I recently had an opportunity to spend some time with U.S.A. Judo paralympian, Myles Porter. He is a visually impaired olympian athlete who will represent the U.S. during the 2012 Summer Olympic Games in London. This week he visited the Miami Lighthouse for the Blind to lend his support to U.S.A. Judo’s grassroot efforts to develop community programs which offer judo to the visually impaired.
I sat in a small cafeteria where a makeshift dojo, or training area, had been set up. Children with varying degrees of visual impairment were gathered, dressed in gis. Girls and boys, aged 6 to 11, fidgeted with anticipation for Myles to show up.
When Myles arrived, he described how people have often treated him as someone who wouldn’t be able to do much in life. He said he never believed the naysayers, and he told those kids that, despite their handicap, neither should they believe the naysayers. I watched them listen and smile — so quickly Myles had won them over. They asked practical questions such as, how was he able to get around without help, while another asked how he can do judo if he’s blind.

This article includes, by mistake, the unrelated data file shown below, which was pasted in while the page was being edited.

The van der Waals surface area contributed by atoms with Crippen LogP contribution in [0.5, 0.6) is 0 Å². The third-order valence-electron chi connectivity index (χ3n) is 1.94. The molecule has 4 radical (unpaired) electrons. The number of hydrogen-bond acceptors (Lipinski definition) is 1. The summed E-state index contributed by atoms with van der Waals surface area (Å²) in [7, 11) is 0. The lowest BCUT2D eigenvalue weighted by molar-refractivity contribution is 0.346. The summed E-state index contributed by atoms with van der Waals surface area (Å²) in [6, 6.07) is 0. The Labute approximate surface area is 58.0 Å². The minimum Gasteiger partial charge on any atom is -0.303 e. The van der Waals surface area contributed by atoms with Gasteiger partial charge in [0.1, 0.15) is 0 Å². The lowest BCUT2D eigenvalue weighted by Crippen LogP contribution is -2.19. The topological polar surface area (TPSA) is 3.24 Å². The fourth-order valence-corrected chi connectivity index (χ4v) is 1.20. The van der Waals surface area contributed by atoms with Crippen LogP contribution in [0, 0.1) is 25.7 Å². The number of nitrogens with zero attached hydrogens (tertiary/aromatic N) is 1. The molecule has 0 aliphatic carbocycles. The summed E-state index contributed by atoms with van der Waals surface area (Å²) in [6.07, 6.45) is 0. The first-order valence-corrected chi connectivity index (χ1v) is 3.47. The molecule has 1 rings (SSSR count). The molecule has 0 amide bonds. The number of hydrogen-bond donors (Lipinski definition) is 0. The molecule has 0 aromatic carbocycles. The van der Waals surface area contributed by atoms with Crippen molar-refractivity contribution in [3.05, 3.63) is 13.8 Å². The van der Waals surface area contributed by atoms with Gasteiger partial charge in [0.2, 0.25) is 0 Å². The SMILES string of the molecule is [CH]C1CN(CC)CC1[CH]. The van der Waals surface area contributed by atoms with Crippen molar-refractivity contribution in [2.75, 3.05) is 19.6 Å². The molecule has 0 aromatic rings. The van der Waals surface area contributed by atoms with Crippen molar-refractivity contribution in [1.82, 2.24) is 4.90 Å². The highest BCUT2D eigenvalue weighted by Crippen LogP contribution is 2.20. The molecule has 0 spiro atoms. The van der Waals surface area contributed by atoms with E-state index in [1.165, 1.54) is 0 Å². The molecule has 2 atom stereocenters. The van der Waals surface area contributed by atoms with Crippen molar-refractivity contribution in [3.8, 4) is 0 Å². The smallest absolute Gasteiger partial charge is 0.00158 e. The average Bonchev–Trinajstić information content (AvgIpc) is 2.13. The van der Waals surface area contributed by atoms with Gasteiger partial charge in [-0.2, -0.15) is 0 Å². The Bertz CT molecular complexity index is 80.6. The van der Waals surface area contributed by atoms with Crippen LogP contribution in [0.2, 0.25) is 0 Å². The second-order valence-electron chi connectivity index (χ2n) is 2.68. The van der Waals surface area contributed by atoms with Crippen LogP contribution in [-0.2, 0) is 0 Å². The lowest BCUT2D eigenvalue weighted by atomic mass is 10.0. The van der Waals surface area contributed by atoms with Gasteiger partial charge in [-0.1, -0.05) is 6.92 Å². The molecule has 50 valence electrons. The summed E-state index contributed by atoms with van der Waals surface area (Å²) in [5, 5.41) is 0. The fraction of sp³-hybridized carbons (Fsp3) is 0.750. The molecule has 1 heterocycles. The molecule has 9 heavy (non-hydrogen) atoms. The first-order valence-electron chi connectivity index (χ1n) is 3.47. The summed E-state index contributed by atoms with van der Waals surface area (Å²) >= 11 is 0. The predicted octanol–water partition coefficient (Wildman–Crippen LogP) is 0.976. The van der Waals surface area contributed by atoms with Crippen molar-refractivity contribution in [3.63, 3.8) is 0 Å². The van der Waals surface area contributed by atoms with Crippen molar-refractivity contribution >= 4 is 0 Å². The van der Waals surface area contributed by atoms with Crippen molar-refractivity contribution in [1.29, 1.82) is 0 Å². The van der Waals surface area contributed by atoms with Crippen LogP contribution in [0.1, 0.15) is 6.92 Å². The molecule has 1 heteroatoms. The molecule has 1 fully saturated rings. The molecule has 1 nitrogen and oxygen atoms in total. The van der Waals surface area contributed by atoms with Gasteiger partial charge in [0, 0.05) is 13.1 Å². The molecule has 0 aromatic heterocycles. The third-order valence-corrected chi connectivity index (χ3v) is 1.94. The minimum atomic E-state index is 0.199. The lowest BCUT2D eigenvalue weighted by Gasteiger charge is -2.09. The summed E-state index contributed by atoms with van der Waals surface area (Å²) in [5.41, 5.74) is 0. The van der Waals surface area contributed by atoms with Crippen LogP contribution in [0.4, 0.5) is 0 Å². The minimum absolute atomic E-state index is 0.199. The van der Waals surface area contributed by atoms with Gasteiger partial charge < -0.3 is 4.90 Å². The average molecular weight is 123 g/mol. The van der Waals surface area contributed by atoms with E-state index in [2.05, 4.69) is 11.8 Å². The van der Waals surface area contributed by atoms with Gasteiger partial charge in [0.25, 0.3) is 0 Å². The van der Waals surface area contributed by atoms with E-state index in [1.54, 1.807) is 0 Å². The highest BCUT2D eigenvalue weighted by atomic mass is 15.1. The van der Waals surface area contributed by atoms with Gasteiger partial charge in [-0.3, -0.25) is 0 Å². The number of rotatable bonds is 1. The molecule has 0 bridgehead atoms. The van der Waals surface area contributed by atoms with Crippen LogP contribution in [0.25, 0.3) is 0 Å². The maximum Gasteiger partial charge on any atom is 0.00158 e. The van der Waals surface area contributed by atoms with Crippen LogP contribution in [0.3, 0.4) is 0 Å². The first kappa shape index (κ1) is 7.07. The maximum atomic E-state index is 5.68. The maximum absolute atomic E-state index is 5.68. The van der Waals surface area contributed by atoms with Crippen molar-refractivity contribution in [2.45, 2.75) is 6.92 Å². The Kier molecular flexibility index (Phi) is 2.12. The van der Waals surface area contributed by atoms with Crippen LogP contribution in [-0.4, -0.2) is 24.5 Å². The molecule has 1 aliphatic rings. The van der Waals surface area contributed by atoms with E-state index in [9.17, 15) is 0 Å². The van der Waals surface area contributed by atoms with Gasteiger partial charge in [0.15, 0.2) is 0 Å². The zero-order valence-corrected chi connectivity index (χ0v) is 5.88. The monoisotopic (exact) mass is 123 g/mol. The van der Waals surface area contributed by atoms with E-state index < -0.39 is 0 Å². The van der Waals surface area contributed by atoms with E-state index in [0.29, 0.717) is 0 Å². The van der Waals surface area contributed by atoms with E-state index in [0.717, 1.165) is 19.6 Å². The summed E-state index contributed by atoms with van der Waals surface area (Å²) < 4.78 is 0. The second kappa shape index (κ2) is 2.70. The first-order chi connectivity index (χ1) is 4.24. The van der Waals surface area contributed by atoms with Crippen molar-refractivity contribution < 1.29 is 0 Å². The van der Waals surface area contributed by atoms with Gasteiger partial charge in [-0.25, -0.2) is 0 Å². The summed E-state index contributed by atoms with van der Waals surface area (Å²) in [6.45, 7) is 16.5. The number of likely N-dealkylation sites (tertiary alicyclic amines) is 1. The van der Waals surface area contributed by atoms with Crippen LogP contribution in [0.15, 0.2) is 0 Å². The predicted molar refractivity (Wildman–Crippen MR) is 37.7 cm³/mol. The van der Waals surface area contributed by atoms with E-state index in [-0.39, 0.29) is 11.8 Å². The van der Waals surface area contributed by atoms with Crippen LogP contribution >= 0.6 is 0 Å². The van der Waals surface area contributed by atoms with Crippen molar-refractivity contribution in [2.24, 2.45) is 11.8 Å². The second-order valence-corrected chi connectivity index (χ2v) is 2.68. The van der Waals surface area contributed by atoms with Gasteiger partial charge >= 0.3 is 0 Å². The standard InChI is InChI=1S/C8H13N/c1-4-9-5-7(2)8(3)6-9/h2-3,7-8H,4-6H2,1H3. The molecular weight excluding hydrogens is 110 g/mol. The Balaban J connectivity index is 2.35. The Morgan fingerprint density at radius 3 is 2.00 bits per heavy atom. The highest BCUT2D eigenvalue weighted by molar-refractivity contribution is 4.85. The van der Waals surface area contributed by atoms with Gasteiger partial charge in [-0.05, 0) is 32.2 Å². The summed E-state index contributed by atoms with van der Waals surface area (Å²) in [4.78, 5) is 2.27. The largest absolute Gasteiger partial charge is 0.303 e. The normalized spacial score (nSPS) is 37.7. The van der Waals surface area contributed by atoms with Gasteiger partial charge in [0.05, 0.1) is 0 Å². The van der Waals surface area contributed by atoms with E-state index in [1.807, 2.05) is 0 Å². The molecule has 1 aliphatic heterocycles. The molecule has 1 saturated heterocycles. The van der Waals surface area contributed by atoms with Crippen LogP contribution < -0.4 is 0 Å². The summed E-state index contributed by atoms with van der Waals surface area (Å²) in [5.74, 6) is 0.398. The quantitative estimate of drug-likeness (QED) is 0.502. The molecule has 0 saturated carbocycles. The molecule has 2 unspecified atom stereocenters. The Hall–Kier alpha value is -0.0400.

Then, they were lined up for a chance to throw Myles. They were guided to Myles by their sensei. Their small hands were placed on Myles’s gi, and as they giggled and smiled, he let them throw him to the floor. Each time his body hit the mat with a slapping thud, the children cheered.
Later, a friend asked whether I felt sorry for the kids. I didn’t. It’s hard to feel sorry for people who radiate laughter and genuine happiness. They are well-adjusted, confident, innocent children thrilled by the unique opportunity to meet an olympian who related to them in a very real and tangible way.
In those children I saw my own: there was a slender boy with caramel skin and chocolate-brown hair who softly snapped his fingers every time Myles spoke. He reminded me of Ryder. There were twin girls with hair black as night and pale skin — they covered their giggling mouths each time they threw Myles. One was willowy and the other, wiry. They had small wrists and long fingers — just like Maya and Sophie.
There are truly amazing people who do incredibly generous things for others. I am grateful for the time spent at the Miami Lighthouse for the Blind. It was a remarkable experience. ♥